FITNESS FOR LIFE

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Overview


Fitness for Life is an award-winning fitness education text at the secondary school level (Texty Award of TAA). As the first text of its kind, it set the standard for all texts that followed. Now in its sixth edition, Fitness for Life is based on sound educational standards (SHAPE America physical education standards, 2014; SHAPE American Fitness Education Framework, 2012) and sound educational and psychological theory. Considerable scientific evidence support Fitness for Life as part of a high-quality physical education program. A description of the theoretical and evidence base follows.


Theory-Driven Programs Based on Current Educational Standards


A foundation in educational standards is essential for high-quality programs. In planning programs, current educational standards for domain-specific content are of prime importance. The sixth edition of Fitness for Life is based on current standards for physical education (SHAPE America: Physical Education, 2014; SHAPE America: Fitness Education Framework, 2012).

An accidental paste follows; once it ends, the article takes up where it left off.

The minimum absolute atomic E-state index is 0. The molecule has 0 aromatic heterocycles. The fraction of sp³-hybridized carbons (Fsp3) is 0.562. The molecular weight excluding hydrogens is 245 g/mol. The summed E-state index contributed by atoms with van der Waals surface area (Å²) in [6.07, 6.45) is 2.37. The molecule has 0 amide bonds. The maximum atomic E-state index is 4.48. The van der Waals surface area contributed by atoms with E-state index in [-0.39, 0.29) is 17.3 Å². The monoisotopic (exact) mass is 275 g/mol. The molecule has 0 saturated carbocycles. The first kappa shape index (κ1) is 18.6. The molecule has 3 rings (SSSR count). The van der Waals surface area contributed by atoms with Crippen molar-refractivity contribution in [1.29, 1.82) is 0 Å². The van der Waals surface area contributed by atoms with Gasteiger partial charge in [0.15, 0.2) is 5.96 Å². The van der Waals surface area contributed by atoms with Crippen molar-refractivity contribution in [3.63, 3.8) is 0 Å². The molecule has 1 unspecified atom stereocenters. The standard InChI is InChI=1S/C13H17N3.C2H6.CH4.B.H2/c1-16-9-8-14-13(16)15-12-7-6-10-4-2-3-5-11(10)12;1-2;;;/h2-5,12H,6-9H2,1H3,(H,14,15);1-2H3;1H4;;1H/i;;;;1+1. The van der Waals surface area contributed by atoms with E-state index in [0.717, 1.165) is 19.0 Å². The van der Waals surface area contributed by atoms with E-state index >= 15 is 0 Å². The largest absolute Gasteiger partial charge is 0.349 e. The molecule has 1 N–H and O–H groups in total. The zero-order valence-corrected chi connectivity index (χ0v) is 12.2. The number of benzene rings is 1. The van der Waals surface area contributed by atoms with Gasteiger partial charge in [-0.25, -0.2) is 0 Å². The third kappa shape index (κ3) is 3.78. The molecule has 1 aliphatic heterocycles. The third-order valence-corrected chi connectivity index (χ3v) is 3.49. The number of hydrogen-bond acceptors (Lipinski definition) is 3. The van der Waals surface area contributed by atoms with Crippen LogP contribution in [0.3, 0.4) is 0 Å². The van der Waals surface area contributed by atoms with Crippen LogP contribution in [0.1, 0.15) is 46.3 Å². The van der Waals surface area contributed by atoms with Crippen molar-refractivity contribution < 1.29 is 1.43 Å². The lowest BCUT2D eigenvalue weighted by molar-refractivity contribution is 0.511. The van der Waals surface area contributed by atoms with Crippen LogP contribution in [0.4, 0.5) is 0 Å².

In meeting standards, content must be theory driven to ensure that it is presented in a manner that is most likely to result in health behavior change in learners. Concepts and principles derived from educational and psychological theory have been used in identifying key self-management skills that are important in making health behavior changes such as those included in Fitness for Life. A large randomized trial (Dunn et al., 1998; Dunn et al., 1999) provides evidence of the value of theory-driven programs designed to change physical activity patterns and health behaviors. The self-management skills in Fitness for Life are derived from several health behavior change theories and models (see table 1).